‘Ugly Mugs’, written and starring Peta Brady, is a gritty engaging play that deals with more than a murdered sex worker and a teenage girl. It is a play that delves into the sexualisation of girls and of the men around them, whose power is to brutalise or they are paralysed by it. In many ways, this play is more about the men but it is their interaction with the women that define them. It also deals with the way women are targeted and blamed for the actions of men. It’s a touch of Adam and Eve in the most sinful of circumstances, if you will.

‘Ugly Mugs’ is streetwise and current and Brady’s sophisticated understanding of her characters, especially after years of working as an outreach worker as well as actor, has transferred beautifully into a play that understands the ugliness of desperation pushed to its limits, invisible to justice and fighting for any power within its grasp.

Director Marion Potts has allowed Brady and a solid ensemble of actors (Steve Le Marquand, Sara West and Harry Boland) to connect with this play, flowing effortlessly from the voices and interaction of the dead with those who seek to hear them and action as it unfolds, retrospectively. ‘Ugly Mugs’, originally a pamphlet written by sex workers and distributed amongst them, is the catalogue of violent punters encountered by them with the intention of trying to aid workers in recognising and avoiding the dangers in a world where protection from legal and crime institutions was barely present. It is a chance for the disempowered to rely on each other for support.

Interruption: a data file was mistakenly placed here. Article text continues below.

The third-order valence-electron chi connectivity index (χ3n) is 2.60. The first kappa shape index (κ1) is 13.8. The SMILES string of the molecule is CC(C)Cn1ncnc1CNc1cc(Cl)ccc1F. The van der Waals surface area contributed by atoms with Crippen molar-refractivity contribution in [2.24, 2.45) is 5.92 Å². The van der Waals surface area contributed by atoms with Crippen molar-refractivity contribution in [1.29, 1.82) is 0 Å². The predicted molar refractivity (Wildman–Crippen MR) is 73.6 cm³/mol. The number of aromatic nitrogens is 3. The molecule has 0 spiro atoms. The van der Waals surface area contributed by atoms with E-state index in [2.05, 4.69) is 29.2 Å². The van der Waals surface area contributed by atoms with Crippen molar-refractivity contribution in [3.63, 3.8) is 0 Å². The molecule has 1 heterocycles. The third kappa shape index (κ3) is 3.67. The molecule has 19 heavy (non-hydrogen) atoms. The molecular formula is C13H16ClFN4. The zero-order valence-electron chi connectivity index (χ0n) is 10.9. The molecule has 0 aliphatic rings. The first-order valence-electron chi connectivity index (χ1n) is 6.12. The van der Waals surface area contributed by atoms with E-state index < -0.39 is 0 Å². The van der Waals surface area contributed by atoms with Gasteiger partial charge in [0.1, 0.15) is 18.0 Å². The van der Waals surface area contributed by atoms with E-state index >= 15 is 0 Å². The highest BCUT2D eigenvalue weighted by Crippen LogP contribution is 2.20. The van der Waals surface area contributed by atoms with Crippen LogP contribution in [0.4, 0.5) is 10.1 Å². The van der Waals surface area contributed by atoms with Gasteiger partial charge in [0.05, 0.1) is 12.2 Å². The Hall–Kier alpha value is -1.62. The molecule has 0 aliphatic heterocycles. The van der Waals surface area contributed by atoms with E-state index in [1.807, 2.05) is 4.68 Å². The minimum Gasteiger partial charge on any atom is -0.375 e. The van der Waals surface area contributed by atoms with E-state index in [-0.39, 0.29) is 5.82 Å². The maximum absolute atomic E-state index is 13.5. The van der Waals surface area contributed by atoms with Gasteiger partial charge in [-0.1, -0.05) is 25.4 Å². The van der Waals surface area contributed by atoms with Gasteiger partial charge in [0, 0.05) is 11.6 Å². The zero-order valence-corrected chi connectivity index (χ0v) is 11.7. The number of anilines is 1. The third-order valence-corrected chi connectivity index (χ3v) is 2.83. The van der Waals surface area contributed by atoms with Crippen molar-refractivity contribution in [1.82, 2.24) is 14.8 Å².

As doom and gloom as this sounds, there is a lovely weave of humour, especially by Brady’s character, to relieve the tension. Resilient and gutsy, Brady gives dimensions to this role so that we feel that this tragedy is not just of one woman but representative of the many who have gone before her and will continue to follow her and there is an inevitability to their plight that makes us realise how immune we’ve become to what happens outside of our sanitised and safe little worlds.

Michael Hankin’s stage design strips bear the niceties of the space and leaves us front and centre with the gurney but it is what he does with his costumes (even Brady’s hair was completely convincing) that create the reality of these people and world without overstating the premise at all.

If I have a criticism of the play, it is the poetry of dialogue for the son, played by Boland. The lyricism tends to work against the play and even against the character at times and I found myself having to work much harder to be engaged with his story. Or maybe the people who snuck into the theatre at that point distracted me but it left me estranged from this new subplot for a while.

The ending is also abrupt and I am left with questions in regards to Boland’s character. Why does he keep silent? Does he blame himself so that this punishment is his redemption? I’m not sure I completely believed the arc of his character like I believed the others. But a good performance by Boland and a terrific one from West kept these two in the frame and Le Marquand’s ability to be both vulnerable and horrifying, in different roles, gave us the light and shade we needed.

This is a very good play, made more so by the outstanding performance of Brady. It’s well worth watching so catch it if you can. 

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